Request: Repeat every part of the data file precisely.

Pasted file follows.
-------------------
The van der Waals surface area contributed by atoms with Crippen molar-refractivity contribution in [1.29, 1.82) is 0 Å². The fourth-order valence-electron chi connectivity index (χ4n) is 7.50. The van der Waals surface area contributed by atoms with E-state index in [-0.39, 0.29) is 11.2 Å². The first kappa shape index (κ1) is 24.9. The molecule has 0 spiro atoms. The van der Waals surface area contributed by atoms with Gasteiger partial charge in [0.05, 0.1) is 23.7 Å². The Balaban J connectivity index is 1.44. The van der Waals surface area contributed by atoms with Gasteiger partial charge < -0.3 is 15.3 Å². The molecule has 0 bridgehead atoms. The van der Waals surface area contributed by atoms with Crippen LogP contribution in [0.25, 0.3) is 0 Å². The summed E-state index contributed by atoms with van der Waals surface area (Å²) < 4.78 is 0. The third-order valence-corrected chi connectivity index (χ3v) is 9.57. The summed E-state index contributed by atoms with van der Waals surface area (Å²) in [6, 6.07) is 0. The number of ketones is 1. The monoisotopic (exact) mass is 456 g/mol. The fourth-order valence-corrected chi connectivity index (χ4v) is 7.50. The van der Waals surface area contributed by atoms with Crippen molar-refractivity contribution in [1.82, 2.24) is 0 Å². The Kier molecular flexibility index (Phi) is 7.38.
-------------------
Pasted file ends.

The van der Waals surface area contributed by atoms with Crippen molar-refractivity contribution in [1.29, 1.82) is 0 Å². The fourth-order valence-electron chi connectivity index (χ4n) is 7.50. The van der Waals surface area contributed by atoms with E-state index in [-0.39, 0.29) is 11.2 Å². The first kappa shape index (κ1) is 24.9. The molecule has 0 spiro atoms. The van der Waals surface area contributed by atoms with Gasteiger partial charge in [0.05, 0.1) is 23.7 Å². The Balaban J connectivity index is 1.44. The van der Waals surface area contributed by atoms with Gasteiger partial charge < -0.3 is 15.3 Å². The molecule has 0 bridgehead atoms. The van der Waals surface area contributed by atoms with Crippen LogP contribution in [0.25, 0.3) is 0 Å². The summed E-state index contributed by atoms with van der Waals surface area (Å²) < 4.78 is 0. The third-order valence-corrected chi connectivity index (χ3v) is 9.57. The summed E-state index contributed by atoms with van der Waals surface area (Å²) in [6, 6.07) is 0. The number of ketones is 1. The monoisotopic (exact) mass is 456 g/mol. The fourth-order valence-corrected chi connectivity index (χ4v) is 7.50. The van der Waals surface area contributed by atoms with Crippen molar-refractivity contribution in [1.82, 2.24) is 0 Å². The Kier molecular flexibility index (Phi) is 7.38.